Understanding True Grit: Resilience and Recovery
There’s a known militaristic look to what it means to be resilient. People would often associate the image of Marines going through the mud with the word grit, thinking that a football player picking himself up for another round of play is what tough means. We firmly believe that the longer we endure things, the tougher we are, and therefore, the more successful we will be.
Despite of this prevalent concept, science has proven this to be inaccurate. Humans have misunderstood what it means to be resilient, and the impact of overworking oneself.
DEBUNKING WHAT IT MEANS TO BE TOUGH
The “true grit” belief we’ve been applying our whole life is actually dramatically holding us back to be truly resilient and successful by robbing us the ample time for a proper recovery period. According to a research done during the year 1999 by Judith K. Sluiter, there’s a direct correlation between the absences of convalescence and increased incidence of health and safety problems. The lack of rest – be it in the form of disrupted sleep by thoughts of work or mental stimulation caused by our phones – is causing several companies billions a year in lost productivity.
Though just because we stop “working”, it doesn’t mean that we’re actually recovering. Admittedly, a large majority of us stop working around 5 PM, but still spend the remainder of our day coming up with solutions to work problems. We often talk about what transpired during our workday over dinner, and still end up falling asleep with our to-do list for tomorrow in our minds. Scientists have cited a definition of “workaholism” as “being overly concerned about work, driven by an uncontrollable work motivation, and investing so much time and effort to work that it impairs other important life areas.”
More often than not, the misconception on the ideology of resilience is bred from such an early age, with parents constantly instilling in their kids that ‘hard work’ meant staying up until 2 AM to finish a project – and will be carried through until they enter the workforce. The habits manifested within humanity have resulted to a complete distortion of true grit or the real essence of being resilient.
Founder of The Huffington Post, Arianna Huffington, wrote in her book The Sleep Revolution “We sacrifice sleep in the name of productivity, but ironically our loss of sleep, despite the extra hours we spend at work, adds up to 11 days of lost productivity per year per worker”
True resilience is knowing how to try really hard, then stopping, recovering, and then trying again – and this isn’t just any baseless conclusion, it’s heavily influenced by biology.
The fundamental biological concept of homeostasis describes the ability of our brains to continuously restore and sustain our well-being. Neuroscientist Brent Furl of Texas A&M University came up with the term “homeostatic value” in explaining the merit that certain actions carry for creating equilibrium, and this well-being, in the body. When our body becomes unaligned due to overworking, we misuse a large amount of time trying to return the balance we had before in order for us to move forward.
And according to New York Best-Seller The Power of Full Engagement: Managing Energy, Not Time, Is the Key to High Performance and Personal Renewal; if you spend a large amount of time in performance, you may need more time recovering – otherwise, you will risk burnout. The more imbalanced we become from “trying hard”, the more value we can find in activities that allow us to return that lost balance.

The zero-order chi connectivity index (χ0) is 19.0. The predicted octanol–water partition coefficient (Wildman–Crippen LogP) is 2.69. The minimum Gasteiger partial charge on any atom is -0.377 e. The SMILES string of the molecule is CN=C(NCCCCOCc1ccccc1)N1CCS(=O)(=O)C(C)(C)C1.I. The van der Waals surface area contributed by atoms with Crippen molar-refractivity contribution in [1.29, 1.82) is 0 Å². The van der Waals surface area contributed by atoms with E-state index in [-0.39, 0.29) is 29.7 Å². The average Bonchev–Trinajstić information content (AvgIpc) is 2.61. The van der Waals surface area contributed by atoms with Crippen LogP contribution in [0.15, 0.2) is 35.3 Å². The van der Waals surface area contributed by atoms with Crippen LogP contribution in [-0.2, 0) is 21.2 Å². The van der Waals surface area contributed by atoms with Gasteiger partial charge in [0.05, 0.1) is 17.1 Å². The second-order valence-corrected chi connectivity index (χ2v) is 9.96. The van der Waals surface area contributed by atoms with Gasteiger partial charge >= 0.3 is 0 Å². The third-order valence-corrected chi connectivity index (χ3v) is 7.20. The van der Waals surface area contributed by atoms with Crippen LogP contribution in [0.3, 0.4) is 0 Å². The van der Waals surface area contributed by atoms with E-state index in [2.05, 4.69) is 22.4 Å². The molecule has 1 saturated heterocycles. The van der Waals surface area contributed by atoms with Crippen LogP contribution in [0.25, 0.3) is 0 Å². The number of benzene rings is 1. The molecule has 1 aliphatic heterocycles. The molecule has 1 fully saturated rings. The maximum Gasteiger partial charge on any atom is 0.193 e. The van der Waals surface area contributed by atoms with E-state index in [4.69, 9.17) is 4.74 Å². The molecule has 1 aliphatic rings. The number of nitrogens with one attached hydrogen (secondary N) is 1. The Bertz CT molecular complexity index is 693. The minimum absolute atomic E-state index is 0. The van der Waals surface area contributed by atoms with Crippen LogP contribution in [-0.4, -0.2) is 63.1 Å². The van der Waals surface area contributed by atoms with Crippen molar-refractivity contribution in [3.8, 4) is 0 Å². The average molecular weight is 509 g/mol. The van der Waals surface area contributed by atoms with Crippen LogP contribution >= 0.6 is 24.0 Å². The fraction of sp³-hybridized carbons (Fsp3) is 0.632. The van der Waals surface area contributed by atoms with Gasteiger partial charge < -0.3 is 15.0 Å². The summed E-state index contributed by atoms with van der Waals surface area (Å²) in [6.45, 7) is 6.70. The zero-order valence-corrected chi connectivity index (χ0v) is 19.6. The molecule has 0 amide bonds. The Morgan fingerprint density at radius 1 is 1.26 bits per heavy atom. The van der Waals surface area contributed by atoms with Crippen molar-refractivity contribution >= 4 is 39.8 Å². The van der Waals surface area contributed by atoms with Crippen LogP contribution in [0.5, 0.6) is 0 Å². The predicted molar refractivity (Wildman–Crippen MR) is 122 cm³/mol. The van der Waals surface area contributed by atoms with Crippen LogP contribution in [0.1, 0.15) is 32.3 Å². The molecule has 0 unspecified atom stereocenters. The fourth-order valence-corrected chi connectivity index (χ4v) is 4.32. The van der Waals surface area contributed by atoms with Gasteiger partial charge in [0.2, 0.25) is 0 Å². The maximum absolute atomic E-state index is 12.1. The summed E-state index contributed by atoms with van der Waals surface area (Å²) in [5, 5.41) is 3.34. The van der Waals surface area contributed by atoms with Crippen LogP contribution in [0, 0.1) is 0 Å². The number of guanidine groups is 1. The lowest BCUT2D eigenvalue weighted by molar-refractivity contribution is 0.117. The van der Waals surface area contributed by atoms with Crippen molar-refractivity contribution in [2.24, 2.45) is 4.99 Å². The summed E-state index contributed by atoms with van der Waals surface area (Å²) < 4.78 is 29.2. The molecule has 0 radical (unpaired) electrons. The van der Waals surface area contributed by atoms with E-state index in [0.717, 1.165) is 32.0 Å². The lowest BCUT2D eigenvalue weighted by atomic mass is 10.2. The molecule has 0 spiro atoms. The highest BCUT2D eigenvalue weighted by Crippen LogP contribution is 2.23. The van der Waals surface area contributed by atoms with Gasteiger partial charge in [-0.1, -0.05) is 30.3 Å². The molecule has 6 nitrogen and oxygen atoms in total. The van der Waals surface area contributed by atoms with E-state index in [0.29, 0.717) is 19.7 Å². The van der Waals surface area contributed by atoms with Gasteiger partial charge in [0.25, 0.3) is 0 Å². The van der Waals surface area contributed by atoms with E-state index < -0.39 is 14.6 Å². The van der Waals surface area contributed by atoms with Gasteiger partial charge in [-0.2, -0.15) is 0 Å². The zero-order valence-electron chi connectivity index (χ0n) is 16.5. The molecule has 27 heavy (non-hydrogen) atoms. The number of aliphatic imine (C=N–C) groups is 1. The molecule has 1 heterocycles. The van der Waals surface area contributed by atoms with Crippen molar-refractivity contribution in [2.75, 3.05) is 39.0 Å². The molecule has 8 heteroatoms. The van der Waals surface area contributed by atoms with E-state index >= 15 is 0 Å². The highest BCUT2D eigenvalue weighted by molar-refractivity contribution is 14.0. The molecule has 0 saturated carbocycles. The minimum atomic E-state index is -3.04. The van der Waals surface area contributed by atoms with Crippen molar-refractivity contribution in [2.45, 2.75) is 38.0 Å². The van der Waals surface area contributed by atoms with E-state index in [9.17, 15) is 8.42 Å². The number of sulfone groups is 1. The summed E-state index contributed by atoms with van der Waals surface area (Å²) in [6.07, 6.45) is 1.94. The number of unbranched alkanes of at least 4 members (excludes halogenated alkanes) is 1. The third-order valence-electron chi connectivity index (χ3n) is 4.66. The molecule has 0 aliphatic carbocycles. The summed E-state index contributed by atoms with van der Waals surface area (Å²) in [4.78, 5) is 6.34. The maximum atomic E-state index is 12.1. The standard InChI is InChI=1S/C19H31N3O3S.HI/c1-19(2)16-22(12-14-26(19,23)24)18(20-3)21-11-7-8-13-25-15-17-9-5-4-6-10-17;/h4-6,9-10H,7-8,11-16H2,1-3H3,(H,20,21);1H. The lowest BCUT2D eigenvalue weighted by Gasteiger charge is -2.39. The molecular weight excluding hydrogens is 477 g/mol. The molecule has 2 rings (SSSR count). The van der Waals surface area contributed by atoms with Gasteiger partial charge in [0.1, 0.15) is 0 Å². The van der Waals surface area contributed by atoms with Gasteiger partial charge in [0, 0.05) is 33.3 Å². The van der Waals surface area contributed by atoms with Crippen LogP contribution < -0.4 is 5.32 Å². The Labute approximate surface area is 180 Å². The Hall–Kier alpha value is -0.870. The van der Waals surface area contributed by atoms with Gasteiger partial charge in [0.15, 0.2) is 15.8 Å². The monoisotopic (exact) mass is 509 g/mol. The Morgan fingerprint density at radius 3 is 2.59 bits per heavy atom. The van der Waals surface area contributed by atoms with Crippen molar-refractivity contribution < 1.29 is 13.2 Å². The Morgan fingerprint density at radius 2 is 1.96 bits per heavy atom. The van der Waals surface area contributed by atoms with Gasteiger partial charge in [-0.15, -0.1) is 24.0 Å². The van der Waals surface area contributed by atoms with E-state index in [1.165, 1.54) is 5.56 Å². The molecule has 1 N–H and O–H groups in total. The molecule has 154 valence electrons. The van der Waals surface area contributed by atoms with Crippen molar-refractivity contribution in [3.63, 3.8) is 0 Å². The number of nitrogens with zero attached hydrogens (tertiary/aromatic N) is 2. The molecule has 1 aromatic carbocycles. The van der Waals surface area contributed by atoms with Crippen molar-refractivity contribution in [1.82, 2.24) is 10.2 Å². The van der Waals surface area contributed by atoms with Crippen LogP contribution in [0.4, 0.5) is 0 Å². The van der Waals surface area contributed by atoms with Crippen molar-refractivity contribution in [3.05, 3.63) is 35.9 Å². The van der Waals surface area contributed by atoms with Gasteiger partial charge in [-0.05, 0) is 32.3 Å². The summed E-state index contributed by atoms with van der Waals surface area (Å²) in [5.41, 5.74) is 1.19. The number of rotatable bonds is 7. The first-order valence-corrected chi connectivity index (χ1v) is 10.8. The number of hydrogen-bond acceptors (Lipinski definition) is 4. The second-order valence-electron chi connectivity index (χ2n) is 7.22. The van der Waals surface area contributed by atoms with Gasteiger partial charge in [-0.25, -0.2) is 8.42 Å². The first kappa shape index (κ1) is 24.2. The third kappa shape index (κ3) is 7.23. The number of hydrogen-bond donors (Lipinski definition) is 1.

RECOVERING AND BUILDING RESILIENCE
One would naturally assume that our brains get its much needed rest the moment we stop working. That when we stop answering emails or writing papers, our brain will naturally recover. And come the next morning, you’ll be able to work again.
Much to our dismay, it’s not always the case. Some of us have a hard time going to sleep because we’re still thinking about our jobs and there are certain days wherein despite having completed the required eight hours of sleep, we still feel exhausted – this is because rest and recovery are two different things.
In order to truly build resilience and grit at work, it’s important to have adequate internal and external recovery periods. Internal recovery means having short periods of relaxation within the time frame spent working. External recovery, on the other hand, refers to breaks that take place outside of work. If when you come home and lie around your bed, you still end up getting riled up by political commentary, your brain still hasn’t received the break it really needs.
Experts suggest that we can start by strategically stopping – meaning controlling our use of technology to avoid overworking. Apps such as Offtime or Unplugged help create tech free timeframes within our day by scheduling an automatic airplane mode. In addition, they also recommend taking cognitive breaks every 90 minutes to recharge your batteries. Take lunch breaks with your colleagues or spend some quality time talking or having fun! With much importance being placed on productivity and ample breaks at work, serviced space providers have added certain leisure facilities to their offices. For example, Sales Rain’s Mandaluyong serviced office provides its tenants with a cozy in-house coffee shop accompanied by a relaxing lounge area plus a few games such as their foosball tables.
It’s important for young professionals of today’s workforce to slowly transition their mindset from the militarized view of true grit and understand what it really means to be resilient.
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